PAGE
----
In part one of this story I provided a user-friendly guide to what goes on at HIV conferences, why biding advocates should consider going and how to get to them. In this part, I’ll take last week’s two conferences and break their highlights down for you, again in user-friendly terms.
First let’s deal with Winnipeg itself. This was my second visit and I remain not quite won over by its charms. I mention this only because one’s conference experience is inevitably coloured by one’s impressions of the host city, in which you will be spending more than a few hours. I was there for five days and found the city cold (literally – in fact it snowed on our first day); some might also add a bit sterile. The exception was the city’s Canadian Museum for Human Rights, an ultra-modern building stunning in design and content. CAHR was clever to include an evening event at the museum itself. Says the Museum’s website:
“The Museum offers a journey from darkness to light. You enter the Museum at ground level, into a space that has a subterranean feel. You gradually work your way higher on a series of inclined ramps that reveal more and more daylight. There are six levels of exhibits and 11 galleries. The unique architecture parallels a human rights journey – it requires some effort and has a few twists and turns, but can be very rewarding to complete.”
My experience of the CAHR conference itself was coloured by the fact that I was one of several community-based CATIE rapporteurs. (Definition: a person appointed by an organization to report on the proceedings of its meetings.) That means attending a lot of presentations in your chosen research stream – mine was Social Science – taking copious notes, meeting each evening and contributing to a final conference plenary session where the rapporteurs summarize the conference’s most salient take-home points. It’s not easy work, but I have to say our team nailed it, delivering on the final day a concise but fact-packed presentation which drew a lot of favourable comment.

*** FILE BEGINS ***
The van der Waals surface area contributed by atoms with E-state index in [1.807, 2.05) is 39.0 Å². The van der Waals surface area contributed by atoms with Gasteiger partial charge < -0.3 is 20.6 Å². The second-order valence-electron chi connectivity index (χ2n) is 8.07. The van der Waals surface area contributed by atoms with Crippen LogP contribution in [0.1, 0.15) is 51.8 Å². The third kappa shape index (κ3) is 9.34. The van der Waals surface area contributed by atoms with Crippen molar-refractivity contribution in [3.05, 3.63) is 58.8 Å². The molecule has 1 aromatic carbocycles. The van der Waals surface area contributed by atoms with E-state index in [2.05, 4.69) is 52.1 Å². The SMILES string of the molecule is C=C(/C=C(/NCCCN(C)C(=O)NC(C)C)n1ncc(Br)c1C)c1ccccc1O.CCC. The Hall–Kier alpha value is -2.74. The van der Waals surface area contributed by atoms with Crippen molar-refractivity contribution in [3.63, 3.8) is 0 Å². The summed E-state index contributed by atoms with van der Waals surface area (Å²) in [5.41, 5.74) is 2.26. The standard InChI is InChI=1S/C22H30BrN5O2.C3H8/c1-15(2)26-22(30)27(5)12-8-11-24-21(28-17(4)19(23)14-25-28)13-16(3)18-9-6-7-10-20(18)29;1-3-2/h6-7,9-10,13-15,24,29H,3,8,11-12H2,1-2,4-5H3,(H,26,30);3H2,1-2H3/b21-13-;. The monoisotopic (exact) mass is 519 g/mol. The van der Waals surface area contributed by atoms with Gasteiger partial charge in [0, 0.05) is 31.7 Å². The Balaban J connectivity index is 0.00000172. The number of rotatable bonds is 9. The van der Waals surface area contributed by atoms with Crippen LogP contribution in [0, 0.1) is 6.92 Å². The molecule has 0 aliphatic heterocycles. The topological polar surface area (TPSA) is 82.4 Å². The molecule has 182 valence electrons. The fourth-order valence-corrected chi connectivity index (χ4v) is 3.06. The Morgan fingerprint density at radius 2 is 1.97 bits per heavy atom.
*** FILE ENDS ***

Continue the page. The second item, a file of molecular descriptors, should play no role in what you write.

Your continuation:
Two things to consider in assessing conferences like CAHR2016. First this one was undeniably a success BUT our collective knowledge about HIV is increasing incrementally rather than in leaps and bounds. True, there will be moments in our history when ground-breaking research changes the way we look at things, like when to start treatment (PARTNER for instance in 2015 changed everything in 2015) But CAHR2016 was not one of those conferences about breakthroughs, but was rather about increasing our collective competency in understanding and responding to the epidemic.
Secondly, because there are concurrent sessions, one can’t attend every session, so this list inevitably reflects what I heard and/or peaked my interest. But here is what I liked – my top five take homes, if you like.
PrEP at age five - and growing up fast: The conference reflected a desire to get serious about PrEP implementation. “It doesn’t have to be perfect” was a simple statement which resonated with many and reflected where we should be at. Same also for “the greatest risk is in not doing enough.” Researcher/physician/PrEP expert Darrel Tan commented that the evidence is now compelling, and use of PrEP in the United States is now widespread. The existing evidence shows a clear need to implement PrEP as part of ongoing combination prevention programs, and to ensure that ongoing sexual health monitoring and services are an essential part of PrEP delivery.